What I know about death is that I’ve seen it. Part of me feels more like a man because I’ve been there. In many ways watching someone die, the whole thing, is horrifying. But mainly the journey beforehand. Chris knew that his life of breathing and eating artificially, with no muscle movement, was not life. And so when it came time to move on to the unknown it wasn’t as difficult for me as I had thought. So in other ways it’s captivating. I can’t say he had no fear. But he had no regrets and the light of having realized peace broke through the windows of my hardened heart and made me see the things I couldn’t see before, or at least the silhouette of them. And now when I talk to him, knowing he’s not here, and handle his belongings, knowing he can’t use them anymore, I see that his own silhouette has joined the others when I force myself to look toward the things I can’t know. As I typed this, the sun has magnified through the glass corners of my office, shining onto these words, shining onto me. It’s just that type of Minnesota winter day when the sun is in its position, but now I move into how I will get through it all.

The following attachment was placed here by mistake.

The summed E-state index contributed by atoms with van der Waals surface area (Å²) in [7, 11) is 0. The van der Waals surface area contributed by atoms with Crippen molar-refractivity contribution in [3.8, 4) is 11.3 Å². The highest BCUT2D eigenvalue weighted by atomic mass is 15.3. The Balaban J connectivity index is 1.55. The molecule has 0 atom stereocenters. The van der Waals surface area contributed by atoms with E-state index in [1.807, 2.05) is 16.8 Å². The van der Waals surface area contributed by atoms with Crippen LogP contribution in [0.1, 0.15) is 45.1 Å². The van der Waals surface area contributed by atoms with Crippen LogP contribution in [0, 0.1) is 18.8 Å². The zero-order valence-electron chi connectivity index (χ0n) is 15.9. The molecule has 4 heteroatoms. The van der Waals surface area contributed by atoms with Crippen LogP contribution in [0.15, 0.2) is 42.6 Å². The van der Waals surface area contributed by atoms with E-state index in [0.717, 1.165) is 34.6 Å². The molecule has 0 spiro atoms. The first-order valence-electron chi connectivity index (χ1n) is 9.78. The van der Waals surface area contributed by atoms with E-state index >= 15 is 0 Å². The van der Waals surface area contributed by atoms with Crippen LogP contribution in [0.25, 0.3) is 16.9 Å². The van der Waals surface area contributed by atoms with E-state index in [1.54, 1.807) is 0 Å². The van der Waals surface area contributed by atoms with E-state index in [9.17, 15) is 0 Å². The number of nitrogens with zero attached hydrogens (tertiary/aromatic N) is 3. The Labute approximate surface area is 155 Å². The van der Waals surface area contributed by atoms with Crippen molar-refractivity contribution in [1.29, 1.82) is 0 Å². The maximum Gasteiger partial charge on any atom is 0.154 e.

Those who do not believe in God must have it easier in some ways. They must find that there’s no wild overarching power to blame for death. Death comes to us all in different ways, but inevitably. I’m caught between it is what it is and why is it? I’m old enough now to not expect answers. I might even be wise enough now to not ask the questions. But if there’s a way to live without thinking about how we die, I’d like to know. The double-edged sword of humans’ advanced intellect. Work hard and play hard. Love gloriously and mourn ourselves into the abyss.